Aarhus University takes over operation of the Nordic Optical Telescope on La Palma
The Nordic Optical Telescope on La Palma plays a major role in research by Nordic astronomers, and in the education of new astronomers. It has been doing this for more than 30 years, and it will to continue to do so. Together with the University of Turku in Finland, Aarhus University has just taken over the observatory, which was otherwise under threat of closure.
With its position at a height of 2.4 km on the island of La Palma, the Nordic Optical Telescope (NOT) is one of the best places in the world for astronomical observations. Not only is observation almost totally undisturbed by the atmosphere, but in the nearest town, Los Llanos, even the street lamps have been shielded, so that light from them does not pollute the pictures from space.
With a mirror diameter of 2.56 metres, it is among the 50 largest in the world, and it has a very high quality lens. Since its opening in 1989, the observatory has continuously been upgraded with new and advanced instruments, and there is still strong demand for observation time at NOT, including from researchers in the rest of the world.
From now on, the Department of Physics and Astronomy at Aarhus University will be managing observation hours.
The University of Turku has taken over ownership of the actual buildings, and the Department of Physics and Astronomy at Aarhus University will be taking care of administration and operation. This includes distribution of observation data, development and maintenance of the telescope and instruments, and not least paying the local staff at NOT, who are now on the Aarhus University payroll.
The two universities have taken over NOT because the organisation that founded the telescope - the Nordic Optical Telescope Scientific Association (NOTSA) - no longer wanted to own and run it.
According to the head of the Department of Physics and Astronomy, Ulrik Ingerslev Uggerhøj, it was clear in the negotiations that NOT would have been closed down if the two universities did not take over.
And it was very important to save the telescope:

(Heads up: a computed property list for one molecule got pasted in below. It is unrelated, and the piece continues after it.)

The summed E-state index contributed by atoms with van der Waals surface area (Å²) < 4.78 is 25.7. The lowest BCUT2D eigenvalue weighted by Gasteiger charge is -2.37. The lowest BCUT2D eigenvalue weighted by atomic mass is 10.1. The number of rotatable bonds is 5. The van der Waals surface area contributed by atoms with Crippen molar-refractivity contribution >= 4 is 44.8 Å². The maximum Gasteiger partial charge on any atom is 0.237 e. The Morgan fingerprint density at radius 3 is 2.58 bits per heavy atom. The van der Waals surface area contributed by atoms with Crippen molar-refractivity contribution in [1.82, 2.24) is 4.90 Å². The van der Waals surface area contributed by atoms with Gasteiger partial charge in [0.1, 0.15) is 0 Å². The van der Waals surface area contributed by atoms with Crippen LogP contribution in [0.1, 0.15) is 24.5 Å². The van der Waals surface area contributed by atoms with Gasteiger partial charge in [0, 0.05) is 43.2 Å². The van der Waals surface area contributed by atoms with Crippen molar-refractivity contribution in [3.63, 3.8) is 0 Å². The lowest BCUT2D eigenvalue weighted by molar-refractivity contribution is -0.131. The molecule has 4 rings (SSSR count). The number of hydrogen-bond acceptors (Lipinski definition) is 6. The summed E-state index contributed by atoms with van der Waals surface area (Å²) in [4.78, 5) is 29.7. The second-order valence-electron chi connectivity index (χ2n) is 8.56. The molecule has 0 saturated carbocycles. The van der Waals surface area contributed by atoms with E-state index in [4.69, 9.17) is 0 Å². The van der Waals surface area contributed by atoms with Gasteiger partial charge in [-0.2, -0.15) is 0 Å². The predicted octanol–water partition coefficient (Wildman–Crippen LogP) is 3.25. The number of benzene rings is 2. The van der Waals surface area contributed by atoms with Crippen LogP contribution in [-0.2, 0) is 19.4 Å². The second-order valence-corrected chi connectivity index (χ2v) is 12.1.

"The telescope is among the 50 largest in the world, and we expect a lot from it. One of the greatest strengths of NOT is its flexibility. In the planned rapid response mode, we will be able to direct the telescope towards an astronomical object within just a few minutes. This is essential if we want to observe so-called transient phenomena, which are often visible for just a few minutes. It is particularly relevant in connection with the discovery of gravitational waves and their optical counterparts, or observations of quasars," says Ulrik Ingerslev Uggerhøj, and he adds:
"I welcome our Spanish staff and I look forward to working with them - now within the Aarhus University and University of Turku framework."
Support from the Agency
Operating expenses are being paid for by a partnership between Nordic universities. The Danish share is being paid for by the Danish Agency for Science, Technology and Innovation via the Finance Act. The Danish contribution ensures that Danish researchers and students will continue to be able to use the telescope to study the universe in the years to come.
"I’m pleased with the dialogue and the collaboration between all the parties involved in the transfer, and I wish the observatory all the best in the future. The telescope was originally built in a unique collaboration between the Nordic countries and Spain, and the staff in Spain have done a great job at NOT. Since it was established, the telescope has kept up with developments and it has had a major impact for Danish researchers," says Stine Jørgensen, deputy director general at the Danish Agency for Science, Technology and Innovation.
Upgrades of the instrumentation have been part of the strategy since the start. In future, NOT will be equipped with the new NOT Transient Explorer (NTE) instrument, which is a combined camera and spectrograph and it will be particularly suitable for observing short-term phenomena in the sky with time resolutions of minutes or even seconds. NTE is expected to be ready for use in 2022.
Department of Physics and Astronomy
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